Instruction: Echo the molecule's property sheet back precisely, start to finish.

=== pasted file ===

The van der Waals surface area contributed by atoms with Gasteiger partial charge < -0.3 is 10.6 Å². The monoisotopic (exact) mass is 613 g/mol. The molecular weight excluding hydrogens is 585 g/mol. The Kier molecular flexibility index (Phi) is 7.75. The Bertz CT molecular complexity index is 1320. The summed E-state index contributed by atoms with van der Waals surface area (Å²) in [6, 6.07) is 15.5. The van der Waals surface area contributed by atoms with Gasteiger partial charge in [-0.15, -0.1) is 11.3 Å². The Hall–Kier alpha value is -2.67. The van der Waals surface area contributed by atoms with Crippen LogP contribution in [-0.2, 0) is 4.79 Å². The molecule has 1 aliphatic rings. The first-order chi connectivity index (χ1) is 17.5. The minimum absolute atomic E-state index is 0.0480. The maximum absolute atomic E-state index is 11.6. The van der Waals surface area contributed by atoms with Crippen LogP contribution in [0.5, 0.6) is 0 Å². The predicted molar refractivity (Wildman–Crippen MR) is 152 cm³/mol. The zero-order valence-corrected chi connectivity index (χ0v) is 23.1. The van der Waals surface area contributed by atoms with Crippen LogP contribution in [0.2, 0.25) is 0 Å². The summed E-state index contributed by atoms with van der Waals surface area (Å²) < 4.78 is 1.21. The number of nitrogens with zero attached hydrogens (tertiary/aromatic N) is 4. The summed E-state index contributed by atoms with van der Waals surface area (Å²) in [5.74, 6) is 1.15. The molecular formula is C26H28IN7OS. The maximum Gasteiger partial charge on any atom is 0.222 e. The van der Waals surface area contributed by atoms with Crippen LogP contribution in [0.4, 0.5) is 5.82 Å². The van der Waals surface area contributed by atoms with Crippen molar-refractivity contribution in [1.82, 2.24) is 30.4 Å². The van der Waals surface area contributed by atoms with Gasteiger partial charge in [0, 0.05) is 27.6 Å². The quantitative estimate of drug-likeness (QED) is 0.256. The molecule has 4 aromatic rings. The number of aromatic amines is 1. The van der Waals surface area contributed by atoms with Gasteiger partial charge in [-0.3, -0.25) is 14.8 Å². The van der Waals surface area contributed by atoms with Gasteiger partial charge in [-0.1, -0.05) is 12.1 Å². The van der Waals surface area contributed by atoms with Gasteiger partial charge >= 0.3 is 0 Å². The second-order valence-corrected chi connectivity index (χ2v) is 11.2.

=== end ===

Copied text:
The van der Waals surface area contributed by atoms with Gasteiger partial charge < -0.3 is 10.6 Å². The monoisotopic (exact) mass is 613 g/mol. The molecular weight excluding hydrogens is 585 g/mol. The Kier molecular flexibility index (Phi) is 7.75. The Bertz CT molecular complexity index is 1320. The summed E-state index contributed by atoms with van der Waals surface area (Å²) in [6, 6.07) is 15.5. The van der Waals surface area contributed by atoms with Gasteiger partial charge in [-0.15, -0.1) is 11.3 Å². The Hall–Kier alpha value is -2.67. The van der Waals surface area contributed by atoms with Crippen LogP contribution in [-0.2, 0) is 4.79 Å². The molecule has 1 aliphatic rings. The first-order chi connectivity index (χ1) is 17.5. The minimum absolute atomic E-state index is 0.0480. The maximum absolute atomic E-state index is 11.6. The van der Waals surface area contributed by atoms with Crippen LogP contribution in [0.5, 0.6) is 0 Å². The predicted molar refractivity (Wildman–Crippen MR) is 152 cm³/mol. The zero-order valence-corrected chi connectivity index (χ0v) is 23.1. The van der Waals surface area contributed by atoms with Crippen LogP contribution in [0.2, 0.25) is 0 Å². The summed E-state index contributed by atoms with van der Waals surface area (Å²) < 4.78 is 1.21. The number of nitrogens with zero attached hydrogens (tertiary/aromatic N) is 4. The summed E-state index contributed by atoms with van der Waals surface area (Å²) in [5.74, 6) is 1.15. The molecular formula is C26H28IN7OS. The maximum Gasteiger partial charge on any atom is 0.222 e. The van der Waals surface area contributed by atoms with Crippen LogP contribution in [0.4, 0.5) is 5.82 Å². The van der Waals surface area contributed by atoms with Crippen molar-refractivity contribution in [1.82, 2.24) is 30.4 Å². The van der Waals surface area contributed by atoms with Gasteiger partial charge in [0, 0.05) is 27.6 Å². The quantitative estimate of drug-likeness (QED) is 0.256. The molecule has 4 aromatic rings. The number of aromatic amines is 1. The van der Waals surface area contributed by atoms with Gasteiger partial charge in [-0.3, -0.25) is 14.8 Å². The van der Waals surface area contributed by atoms with Gasteiger partial charge in [-0.1, -0.05) is 12.1 Å². The van der Waals surface area contributed by atoms with Gasteiger partial charge >= 0.3 is 0 Å². The second-order valence-corrected chi connectivity index (χ2v) is 11.2.